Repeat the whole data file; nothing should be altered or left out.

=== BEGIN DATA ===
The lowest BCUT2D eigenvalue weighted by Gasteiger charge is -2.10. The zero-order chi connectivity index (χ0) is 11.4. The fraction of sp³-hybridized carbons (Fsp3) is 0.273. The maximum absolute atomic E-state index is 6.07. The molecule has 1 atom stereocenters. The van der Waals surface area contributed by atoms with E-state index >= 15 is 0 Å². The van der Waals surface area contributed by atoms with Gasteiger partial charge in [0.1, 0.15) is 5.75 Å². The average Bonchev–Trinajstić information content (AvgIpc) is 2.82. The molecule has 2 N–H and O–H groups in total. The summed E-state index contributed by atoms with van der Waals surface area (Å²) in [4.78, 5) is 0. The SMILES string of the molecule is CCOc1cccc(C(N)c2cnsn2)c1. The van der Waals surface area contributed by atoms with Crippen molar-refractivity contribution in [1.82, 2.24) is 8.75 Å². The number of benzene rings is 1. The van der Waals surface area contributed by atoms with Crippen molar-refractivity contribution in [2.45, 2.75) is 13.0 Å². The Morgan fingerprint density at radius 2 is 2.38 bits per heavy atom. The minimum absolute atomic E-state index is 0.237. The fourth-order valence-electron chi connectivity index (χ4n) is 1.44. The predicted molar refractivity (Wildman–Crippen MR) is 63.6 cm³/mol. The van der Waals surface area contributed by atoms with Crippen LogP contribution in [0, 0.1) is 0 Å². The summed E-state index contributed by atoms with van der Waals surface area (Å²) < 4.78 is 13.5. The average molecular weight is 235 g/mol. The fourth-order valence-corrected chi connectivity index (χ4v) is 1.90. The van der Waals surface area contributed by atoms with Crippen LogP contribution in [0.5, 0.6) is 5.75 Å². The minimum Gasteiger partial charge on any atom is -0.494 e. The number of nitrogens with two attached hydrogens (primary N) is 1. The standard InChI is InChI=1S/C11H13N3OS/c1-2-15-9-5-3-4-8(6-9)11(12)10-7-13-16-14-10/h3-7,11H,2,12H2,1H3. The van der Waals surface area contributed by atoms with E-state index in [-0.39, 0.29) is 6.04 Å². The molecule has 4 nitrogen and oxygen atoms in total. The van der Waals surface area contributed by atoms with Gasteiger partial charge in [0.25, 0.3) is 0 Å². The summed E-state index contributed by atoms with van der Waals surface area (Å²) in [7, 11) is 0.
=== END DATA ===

The lowest BCUT2D eigenvalue weighted by Gasteiger charge is -2.10. The zero-order chi connectivity index (χ0) is 11.4. The fraction of sp³-hybridized carbons (Fsp3) is 0.273. The maximum absolute atomic E-state index is 6.07. The molecule has 1 atom stereocenters. The van der Waals surface area contributed by atoms with E-state index >= 15 is 0 Å². The van der Waals surface area contributed by atoms with Gasteiger partial charge in [0.1, 0.15) is 5.75 Å². The average Bonchev–Trinajstić information content (AvgIpc) is 2.82. The molecule has 2 N–H and O–H groups in total. The summed E-state index contributed by atoms with van der Waals surface area (Å²) in [4.78, 5) is 0. The SMILES string of the molecule is CCOc1cccc(C(N)c2cnsn2)c1. The van der Waals surface area contributed by atoms with Crippen molar-refractivity contribution in [1.82, 2.24) is 8.75 Å². The number of benzene rings is 1. The van der Waals surface area contributed by atoms with Crippen molar-refractivity contribution in [2.45, 2.75) is 13.0 Å². The Morgan fingerprint density at radius 2 is 2.38 bits per heavy atom. The minimum absolute atomic E-state index is 0.237. The fourth-order valence-electron chi connectivity index (χ4n) is 1.44. The predicted molar refractivity (Wildman–Crippen MR) is 63.6 cm³/mol. The van der Waals surface area contributed by atoms with Crippen LogP contribution in [0, 0.1) is 0 Å². The summed E-state index contributed by atoms with van der Waals surface area (Å²) < 4.78 is 13.5. The average molecular weight is 235 g/mol. The fourth-order valence-corrected chi connectivity index (χ4v) is 1.90. The van der Waals surface area contributed by atoms with Crippen LogP contribution in [0.5, 0.6) is 5.75 Å². The minimum Gasteiger partial charge on any atom is -0.494 e. The number of nitrogens with two attached hydrogens (primary N) is 1. The standard InChI is InChI=1S/C11H13N3OS/c1-2-15-9-5-3-4-8(6-9)11(12)10-7-13-16-14-10/h3-7,11H,2,12H2,1H3. The van der Waals surface area contributed by atoms with E-state index in [-0.39, 0.29) is 6.04 Å². The molecule has 4 nitrogen and oxygen atoms in total. The van der Waals surface area contributed by atoms with Gasteiger partial charge in [0.25, 0.3) is 0 Å². The summed E-state index contributed by atoms with van der Waals surface area (Å²) in [7, 11) is 0.